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Cleveland National Forest

The Cleveland National Forest is the southernmost National Forest in California and one of the most treasured recreation resources in Southern California. In fact, more than 20 million people live within two hours from the Cleveland National Forest, making it the perfect place for SoCal to partake in their favorite outdoor activities. Although summits in the Cleveland National Forest don’t exceed 6,300 feet in elevation, many of them can be reached by foot, all year long. In other words, the region’s relatively temperate weather and 350+ miles of hiking trails more than make up for a lack of elevation.

Cleveland National Forest

The forest contains 460,000 acres of varied terrain ranging from chaparral to tree-covered mountains. Not to mention, Cleveland’s warm and dry Mediterranean climate make it the perfect destination for all-seasons outdoor recreation. The diverse landscape also provides a habitat to a variety of wildlife including mountain lion, bobcat, mule deer, coyote, gray fox, and many other small species.

Cleveland National Forest received federal designation in 1908 and is administered by three ranger districts – Palomar, Descanso, and Trabuco. The forest, which almost reaches the U.S./Mexico border and extends 130 miles north to Orange and Riverside counties, contains three noteworthy mountain ranges – the Santa Ana, Palomar, and Laguna Mountains. These mountain ranges are a part of the must larger Peninsular Range, which covers 800 miles from the Santa Ana Mountains to Baja California.

There are 58 named mountains in Cleveland National Forest, the most recognizable being Monument Peak, the tallest in the region, and Santiago Peak, the most prominent. Santiago Peak is particularly is incredibly popular amongst locals. This summit dominates the skyline and is the highest point in Orange County. What most visitors don’t realize, however, is that Santiago Peak contains two summits – Santiago Peak and the lower Modjeska Peak. Locals generally refer to Santiago as ‘Saddleback Mountain,’ rather than Santiago, because of the mountain’s saddle-like appearance.

Palomar Mountain, another infamous peak in the Cleveland National Forest, is also a popular destination in Southern California. Palomar is best-known for the Palomar Observatory and Hale Telescope, the largest effective telescope in operation, as well as Palomar Mountain State Park. Other noteworthy summits include Viejas Mountain, Corte Madera Mountain, Black Mountain, and Sitton Peak, all of which are accessible via well-maintained trails.

In addition to miles of maintained hiking trails, Cleveland National Forest contains over 600 campsites, ample fishing opportunities, particularly at the Loveland Reservoir, and a number of scenic state and county roads including the Ortega Highway, the Highway to the Stars, and the Sunrise National Scenic Byway.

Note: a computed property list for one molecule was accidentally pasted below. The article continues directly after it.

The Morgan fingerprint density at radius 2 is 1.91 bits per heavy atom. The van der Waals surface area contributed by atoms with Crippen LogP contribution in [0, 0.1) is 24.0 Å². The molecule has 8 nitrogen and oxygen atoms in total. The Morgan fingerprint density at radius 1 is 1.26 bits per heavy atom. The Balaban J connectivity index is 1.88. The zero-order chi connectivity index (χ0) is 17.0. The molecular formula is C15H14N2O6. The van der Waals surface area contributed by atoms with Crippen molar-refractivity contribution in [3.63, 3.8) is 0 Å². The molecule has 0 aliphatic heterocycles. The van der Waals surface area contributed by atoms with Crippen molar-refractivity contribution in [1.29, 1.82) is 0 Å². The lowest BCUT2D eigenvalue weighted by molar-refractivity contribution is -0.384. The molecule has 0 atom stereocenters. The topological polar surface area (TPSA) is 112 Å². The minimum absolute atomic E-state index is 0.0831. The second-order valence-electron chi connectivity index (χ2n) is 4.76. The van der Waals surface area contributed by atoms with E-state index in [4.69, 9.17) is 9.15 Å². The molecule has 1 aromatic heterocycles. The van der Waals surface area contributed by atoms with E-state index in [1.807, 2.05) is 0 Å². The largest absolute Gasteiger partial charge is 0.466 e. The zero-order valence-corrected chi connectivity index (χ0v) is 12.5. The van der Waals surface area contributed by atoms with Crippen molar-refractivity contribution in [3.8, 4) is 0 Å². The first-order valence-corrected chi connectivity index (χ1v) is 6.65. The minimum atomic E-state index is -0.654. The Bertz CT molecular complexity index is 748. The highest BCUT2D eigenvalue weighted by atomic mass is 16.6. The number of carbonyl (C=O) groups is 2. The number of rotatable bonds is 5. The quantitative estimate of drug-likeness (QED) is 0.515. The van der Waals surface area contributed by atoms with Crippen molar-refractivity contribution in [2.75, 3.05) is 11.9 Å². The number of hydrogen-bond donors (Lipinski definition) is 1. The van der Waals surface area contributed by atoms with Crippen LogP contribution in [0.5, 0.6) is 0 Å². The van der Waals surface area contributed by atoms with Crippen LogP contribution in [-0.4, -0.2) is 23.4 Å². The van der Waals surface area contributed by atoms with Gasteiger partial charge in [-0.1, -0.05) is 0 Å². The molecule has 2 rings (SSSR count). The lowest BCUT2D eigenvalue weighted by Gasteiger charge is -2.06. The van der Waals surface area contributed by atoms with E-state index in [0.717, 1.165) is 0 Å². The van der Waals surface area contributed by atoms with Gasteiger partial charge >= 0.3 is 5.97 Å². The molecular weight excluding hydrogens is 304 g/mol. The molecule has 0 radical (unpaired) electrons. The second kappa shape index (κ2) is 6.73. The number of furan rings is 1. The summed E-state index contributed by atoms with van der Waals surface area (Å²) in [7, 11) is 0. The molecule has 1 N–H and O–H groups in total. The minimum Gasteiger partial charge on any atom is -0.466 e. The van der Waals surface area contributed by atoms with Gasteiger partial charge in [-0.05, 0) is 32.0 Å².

the Sunrise National Scenic Byway

Major Trails and Hiking Areas

Palomar Ranger District

The Palomar Ranger District contains over 95 miles of hiking trails, including portions of the infamous Pacific Crest Trail, and over 128,000 acres of National Forest land. This district sits in central and northern San Diego County, as well as portions of the southern Riverside county. Elevation ranges from just 880 feet to over 6,000 feet at Palomar Mountain. A couple of popular hiking areas and trails in Palomar include: the Observatory Trail, Cedar Creek Falls, and Three Sisters Falls.

The Three Sisters Falls

Trabuco Ranger District

Trabuco Canyon, the first designated area of the Cleveland National Forest, was one of the earliest and smallest reserves, covering just 50,000 acres when it was established in 1893. Today, Trabuco covers over 138,000 acres through Orange and Riverside counties, offering a plethora of hiking, biking, horseback riding, and camping opportunities. A few of the most popular hiking trails in Trabuco Include: Saddleback Mountain (Aka: Santiago Peak), Holy Jim, the Bear Canyon Loop, and the Trabuco Canyon trail.

Trabuco canyon

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Descanso Ranger District

The Descanso District extends just five miles from the Mexico/U.S. border and north 20 miles to Cuyamaca Rancho State Park. The landscape in this region closely resembles the landscape that, at one time, covered most of Southern California. The most noteworthy peak in Descanso is Mount Laguna, which offers a huge recreation area for mountain biking, hiking, trail running, and horseback riding. The southern portion of Descanso also contains a large off-road vehicle area known as Corral Canyon. A few of the most popular trails in this region include: The Big Laguna Trail, Pine Mountain, and Spur Meadow.

Major Cities and Resorts

Palomar mountain

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Cleveland National Forest spans San Diego, Riverside, and Orange Counties, which means that no matter how far you venture into the forest, a large city won’t be hard to find. Lake Elsinore, Oceanside, Temecula, and Escondido are all just an hour away. There are also a variety of privately owned cabins and condos within the forest that are available to rent. A few of the most popular lodges and resorts include Laguna Mountain Lodge and Blue Jay Lodge, both of which sit in or on Laguna Mountain, Bailey’s Palomar Resort, a historic resort near the Palomar Observatory, and Harrah's Resort and Casino, a bustling hotel and casino located in Funner, California.

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